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עמוד בית
Tue, 23.07.24

Medical Education

IMAJ | volume

Journal 10, October 2006
pages: 728-733

The Validation Process of Incorporating Simulation-Based Accreditation into the Anesthesiology Israeli National Board Exams

    Summary

     Background: The Israeli Board of Anesthesiology Examination Committee added a simulation-based Objective Structured Clinical Evaluation (OSCE) component to the board examination process. This addition was made in order to evaluate medical competence and considers certain domains that contribute to professionalism. This unique and new process was in a need to be validated.

    Objectives: To validate and evaluate the reliability and realism of incorporating simulation-based OSCE into the Israeli Board Examination in Anesthesia.

    Methods: Validation was performed before the exam regarding Content Validity using the modified Delphi technique by members of the Task Force of the Israeli Board Examination Committee in Anesthesiology.

    Results: The examination has been administered six times in the past 3 years to a total of 145 examinees. The pass rate ranged from 62% (trauma) to 91% (regional anesthesia). The mean inter-rater correlations for the total score (all items), for the Critical checklist items score, and for the Global (General) rating were 0.89, 0.86 and 0.76, respectively. The inter-correlations between the five OSCE stations scores were significant (P < 0.01) only between Trauma & Ventilation for the Total score (r = 0.32, n=63), and between Resuscitation & Regional and OR-crisis for the Global score (r = 0.42 and 0.27, n=64 and 104, respectively). The correlation between the OSCE examination score and the success rate at each of the eight different clinical domains of the oral board examination did not reach statistical significance. Most participants (70–90%) found the difficulty level of the examination stations reasonable to very easy. All major errors, which were identified in the initial two exam periods, disappeared later in the next two exam periods.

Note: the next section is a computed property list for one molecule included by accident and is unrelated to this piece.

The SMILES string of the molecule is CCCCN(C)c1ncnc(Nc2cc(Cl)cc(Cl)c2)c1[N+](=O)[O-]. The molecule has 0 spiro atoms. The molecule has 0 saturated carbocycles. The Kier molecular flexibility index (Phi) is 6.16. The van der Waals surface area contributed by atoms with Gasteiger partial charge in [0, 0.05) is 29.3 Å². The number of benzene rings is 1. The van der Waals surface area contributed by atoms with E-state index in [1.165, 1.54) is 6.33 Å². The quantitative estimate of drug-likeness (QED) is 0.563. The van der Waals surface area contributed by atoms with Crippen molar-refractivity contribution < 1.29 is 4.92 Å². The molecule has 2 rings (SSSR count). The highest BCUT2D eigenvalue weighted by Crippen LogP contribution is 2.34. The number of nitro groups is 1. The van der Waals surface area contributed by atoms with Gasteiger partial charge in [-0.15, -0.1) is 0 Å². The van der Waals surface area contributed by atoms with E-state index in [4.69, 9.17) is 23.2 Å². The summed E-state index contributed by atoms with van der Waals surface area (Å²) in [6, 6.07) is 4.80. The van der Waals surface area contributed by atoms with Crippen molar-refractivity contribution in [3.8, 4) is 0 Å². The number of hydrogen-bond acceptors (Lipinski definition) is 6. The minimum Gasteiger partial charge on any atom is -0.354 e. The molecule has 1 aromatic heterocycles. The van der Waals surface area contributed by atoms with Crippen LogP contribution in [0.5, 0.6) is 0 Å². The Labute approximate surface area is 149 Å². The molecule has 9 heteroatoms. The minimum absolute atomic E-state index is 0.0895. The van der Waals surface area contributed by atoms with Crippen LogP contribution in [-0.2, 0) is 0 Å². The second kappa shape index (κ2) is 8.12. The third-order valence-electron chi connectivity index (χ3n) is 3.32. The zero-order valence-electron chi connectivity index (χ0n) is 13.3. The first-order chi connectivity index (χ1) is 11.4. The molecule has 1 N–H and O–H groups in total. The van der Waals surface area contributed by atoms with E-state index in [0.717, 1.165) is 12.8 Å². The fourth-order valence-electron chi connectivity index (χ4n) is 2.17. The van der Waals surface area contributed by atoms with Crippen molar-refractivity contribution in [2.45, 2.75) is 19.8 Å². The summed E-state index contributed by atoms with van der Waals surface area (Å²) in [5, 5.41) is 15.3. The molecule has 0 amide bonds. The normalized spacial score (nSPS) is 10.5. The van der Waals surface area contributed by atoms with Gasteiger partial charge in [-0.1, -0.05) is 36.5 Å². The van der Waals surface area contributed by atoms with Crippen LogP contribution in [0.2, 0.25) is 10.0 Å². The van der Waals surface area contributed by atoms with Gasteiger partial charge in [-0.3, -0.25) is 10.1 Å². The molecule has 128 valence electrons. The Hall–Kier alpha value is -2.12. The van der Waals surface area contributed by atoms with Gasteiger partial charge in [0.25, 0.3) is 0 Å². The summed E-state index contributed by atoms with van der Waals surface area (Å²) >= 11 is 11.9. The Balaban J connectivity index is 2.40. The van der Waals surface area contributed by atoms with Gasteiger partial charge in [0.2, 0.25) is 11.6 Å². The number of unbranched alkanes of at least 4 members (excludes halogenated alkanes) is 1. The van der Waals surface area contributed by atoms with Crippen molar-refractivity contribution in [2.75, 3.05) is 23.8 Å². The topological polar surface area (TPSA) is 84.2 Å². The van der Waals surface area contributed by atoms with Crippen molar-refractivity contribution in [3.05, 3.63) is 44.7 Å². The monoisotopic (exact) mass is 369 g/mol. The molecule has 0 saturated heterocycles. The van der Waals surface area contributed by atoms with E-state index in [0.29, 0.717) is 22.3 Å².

Conclusions: The exam has gradually progressed from being an optional part of the oral board examination to a prerequisite component of this test. Other anesthesiology programs or medical professions can adopt the model described here.

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